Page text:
When the corn was harvested, there were the apples to pick and wrap in newspaper and pack in tin barrels to be stored in the cellar. And the potatoes had to be dug and sacked in brown gunny sacks and hauled in. And the pumpkins and squashes had to be collected and the honey brought in and the beehives banked for the winter and the cords of wood cut into stove lengths on the big noisy buzz saw which struck terror into my heart. It was on such a saw that old Ed Johnson, the scissors sharpener, had lost two of his fingers years ago.

Near the end of these chores, Thanksgiving came on the farm. In the spring, the cellar would be high with muddy water. And there would be creepy salamanders among the sprouting potatoes. But for the coming season, it was dry and fragrantly full with produce.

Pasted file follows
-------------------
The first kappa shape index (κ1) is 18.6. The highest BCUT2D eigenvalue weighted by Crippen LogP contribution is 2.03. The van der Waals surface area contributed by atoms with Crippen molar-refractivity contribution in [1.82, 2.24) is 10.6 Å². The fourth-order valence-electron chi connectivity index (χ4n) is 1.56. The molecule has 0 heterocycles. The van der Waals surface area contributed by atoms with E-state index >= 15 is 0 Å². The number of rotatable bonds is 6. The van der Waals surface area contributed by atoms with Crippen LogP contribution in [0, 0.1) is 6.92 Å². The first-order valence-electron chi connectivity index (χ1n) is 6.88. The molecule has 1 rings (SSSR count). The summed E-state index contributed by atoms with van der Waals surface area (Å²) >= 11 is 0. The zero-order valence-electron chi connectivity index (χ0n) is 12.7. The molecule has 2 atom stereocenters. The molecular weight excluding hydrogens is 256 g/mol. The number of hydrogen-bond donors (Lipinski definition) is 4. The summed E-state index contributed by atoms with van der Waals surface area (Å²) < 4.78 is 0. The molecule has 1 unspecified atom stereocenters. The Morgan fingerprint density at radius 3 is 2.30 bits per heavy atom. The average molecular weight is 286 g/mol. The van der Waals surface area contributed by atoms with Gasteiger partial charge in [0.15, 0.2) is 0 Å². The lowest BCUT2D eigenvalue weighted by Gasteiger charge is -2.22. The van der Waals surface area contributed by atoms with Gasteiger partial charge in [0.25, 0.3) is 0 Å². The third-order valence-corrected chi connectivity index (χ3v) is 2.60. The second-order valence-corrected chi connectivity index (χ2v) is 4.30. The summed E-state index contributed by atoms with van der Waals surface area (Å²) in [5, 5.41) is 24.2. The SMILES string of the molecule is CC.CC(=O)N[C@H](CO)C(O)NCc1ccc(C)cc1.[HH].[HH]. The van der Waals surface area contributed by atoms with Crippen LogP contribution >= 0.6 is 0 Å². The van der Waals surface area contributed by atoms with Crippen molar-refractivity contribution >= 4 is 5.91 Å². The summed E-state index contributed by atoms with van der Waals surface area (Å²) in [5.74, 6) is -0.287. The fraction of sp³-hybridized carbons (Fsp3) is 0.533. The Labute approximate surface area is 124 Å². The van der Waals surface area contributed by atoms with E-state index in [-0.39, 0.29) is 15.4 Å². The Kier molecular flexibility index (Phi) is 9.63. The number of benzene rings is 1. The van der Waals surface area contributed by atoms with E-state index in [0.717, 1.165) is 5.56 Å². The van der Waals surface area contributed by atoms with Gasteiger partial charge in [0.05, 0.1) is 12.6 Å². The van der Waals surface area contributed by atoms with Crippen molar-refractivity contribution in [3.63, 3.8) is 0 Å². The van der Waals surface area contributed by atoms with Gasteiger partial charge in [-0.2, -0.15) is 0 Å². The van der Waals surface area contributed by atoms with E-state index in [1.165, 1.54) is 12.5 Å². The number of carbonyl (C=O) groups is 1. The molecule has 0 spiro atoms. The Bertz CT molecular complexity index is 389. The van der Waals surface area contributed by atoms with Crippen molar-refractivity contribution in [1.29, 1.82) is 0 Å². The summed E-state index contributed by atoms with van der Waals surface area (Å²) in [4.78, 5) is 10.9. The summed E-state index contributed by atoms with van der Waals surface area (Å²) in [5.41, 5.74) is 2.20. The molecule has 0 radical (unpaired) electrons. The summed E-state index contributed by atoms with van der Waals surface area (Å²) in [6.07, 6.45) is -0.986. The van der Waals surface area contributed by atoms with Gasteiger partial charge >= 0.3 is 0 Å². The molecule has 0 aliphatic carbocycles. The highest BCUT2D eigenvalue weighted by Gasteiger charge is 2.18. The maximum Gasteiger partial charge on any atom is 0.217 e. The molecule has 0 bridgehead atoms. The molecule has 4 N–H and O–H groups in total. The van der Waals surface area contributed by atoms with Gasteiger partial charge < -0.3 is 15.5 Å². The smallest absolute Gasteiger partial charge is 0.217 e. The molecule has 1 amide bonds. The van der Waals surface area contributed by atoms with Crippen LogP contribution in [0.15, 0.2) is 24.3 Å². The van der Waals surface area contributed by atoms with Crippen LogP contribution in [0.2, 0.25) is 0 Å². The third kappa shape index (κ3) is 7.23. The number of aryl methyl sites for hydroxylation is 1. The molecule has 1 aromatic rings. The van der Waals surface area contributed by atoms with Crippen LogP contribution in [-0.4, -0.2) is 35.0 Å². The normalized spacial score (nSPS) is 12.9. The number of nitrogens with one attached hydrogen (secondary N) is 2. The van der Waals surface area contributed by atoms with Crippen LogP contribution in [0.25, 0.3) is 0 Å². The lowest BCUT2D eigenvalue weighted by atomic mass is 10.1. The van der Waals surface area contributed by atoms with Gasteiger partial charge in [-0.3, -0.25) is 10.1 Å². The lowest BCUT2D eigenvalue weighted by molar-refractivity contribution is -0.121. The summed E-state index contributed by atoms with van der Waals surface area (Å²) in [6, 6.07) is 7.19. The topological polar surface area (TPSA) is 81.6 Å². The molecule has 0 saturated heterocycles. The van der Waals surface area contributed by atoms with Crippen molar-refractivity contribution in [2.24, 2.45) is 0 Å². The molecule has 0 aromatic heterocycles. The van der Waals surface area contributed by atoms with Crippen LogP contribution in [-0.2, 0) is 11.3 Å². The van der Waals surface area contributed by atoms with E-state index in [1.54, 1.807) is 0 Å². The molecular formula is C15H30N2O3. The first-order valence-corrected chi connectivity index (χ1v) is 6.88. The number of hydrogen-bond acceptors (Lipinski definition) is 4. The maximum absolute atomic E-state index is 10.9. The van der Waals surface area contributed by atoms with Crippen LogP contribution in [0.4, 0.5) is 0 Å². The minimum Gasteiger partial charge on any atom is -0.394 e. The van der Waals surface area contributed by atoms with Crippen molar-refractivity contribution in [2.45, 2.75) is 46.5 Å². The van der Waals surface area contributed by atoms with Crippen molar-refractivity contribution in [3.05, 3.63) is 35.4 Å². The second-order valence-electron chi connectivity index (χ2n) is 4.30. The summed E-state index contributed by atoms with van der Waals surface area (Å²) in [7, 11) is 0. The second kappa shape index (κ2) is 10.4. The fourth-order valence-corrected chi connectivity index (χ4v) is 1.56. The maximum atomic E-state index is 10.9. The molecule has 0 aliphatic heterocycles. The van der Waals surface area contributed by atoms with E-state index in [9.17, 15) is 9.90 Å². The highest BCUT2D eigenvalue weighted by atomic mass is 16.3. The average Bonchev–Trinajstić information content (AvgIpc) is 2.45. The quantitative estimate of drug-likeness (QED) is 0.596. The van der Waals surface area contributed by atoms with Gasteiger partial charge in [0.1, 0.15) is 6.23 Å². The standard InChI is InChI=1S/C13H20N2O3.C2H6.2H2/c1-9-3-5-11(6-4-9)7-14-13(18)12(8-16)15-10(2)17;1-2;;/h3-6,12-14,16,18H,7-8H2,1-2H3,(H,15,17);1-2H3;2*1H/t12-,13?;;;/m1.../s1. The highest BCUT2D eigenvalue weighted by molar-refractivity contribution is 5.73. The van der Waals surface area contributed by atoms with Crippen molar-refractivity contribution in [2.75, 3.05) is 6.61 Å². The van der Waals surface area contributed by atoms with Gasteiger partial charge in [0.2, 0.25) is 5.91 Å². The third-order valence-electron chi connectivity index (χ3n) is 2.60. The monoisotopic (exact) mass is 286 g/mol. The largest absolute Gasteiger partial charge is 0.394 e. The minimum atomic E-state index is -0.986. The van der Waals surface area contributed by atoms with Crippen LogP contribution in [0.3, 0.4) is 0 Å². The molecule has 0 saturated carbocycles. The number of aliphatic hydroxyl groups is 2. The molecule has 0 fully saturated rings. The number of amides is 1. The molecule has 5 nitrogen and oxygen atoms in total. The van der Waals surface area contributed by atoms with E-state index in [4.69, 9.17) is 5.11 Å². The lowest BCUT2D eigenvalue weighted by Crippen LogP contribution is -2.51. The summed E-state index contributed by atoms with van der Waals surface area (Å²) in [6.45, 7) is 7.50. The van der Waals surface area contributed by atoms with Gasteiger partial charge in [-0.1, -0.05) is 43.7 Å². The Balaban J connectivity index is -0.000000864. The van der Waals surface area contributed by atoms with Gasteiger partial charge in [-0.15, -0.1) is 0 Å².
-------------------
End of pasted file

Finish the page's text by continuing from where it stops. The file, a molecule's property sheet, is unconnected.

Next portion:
The air was nippy enough now so that the space heater already felt good on your back. It had seemed cold too long in May, and only a mile away, it had hailed in July. And it seemed as if the rains would never come in August, but they had.

And the frost hadn't come too early in September. And the snow had waited until the crop was out in November. The battle was won.

The harvest was in. It was time to rest for a season. So we called in our relatives and had a feast and called it Thanksgiving. I thought about that the other day when I came home after dark from the office and saw that the lawn boy had bagged the leaves in anticipation of the garbage pickup.



In 2008, Minnesota's voters passed the Clean Water, Land and Legacy Amendment to the Minnesota Constitution: to protect drinking water sources; to protect, enhance, and restore wetlands, prairies, forests, and fish, game, and wildlife habitat; to preserve arts and cultural heritage; to support parks and trails; and to protect, enhance, and restore lakes, rivers, streams, and groundwater.

Efforts to digitize this initial assortment of thousands of historical audio material was made possible through the Minnesota Legacy Amendment’s Arts and Cultural Heritage Fund. A wide range of Minnesota subject matter is represented within this collection.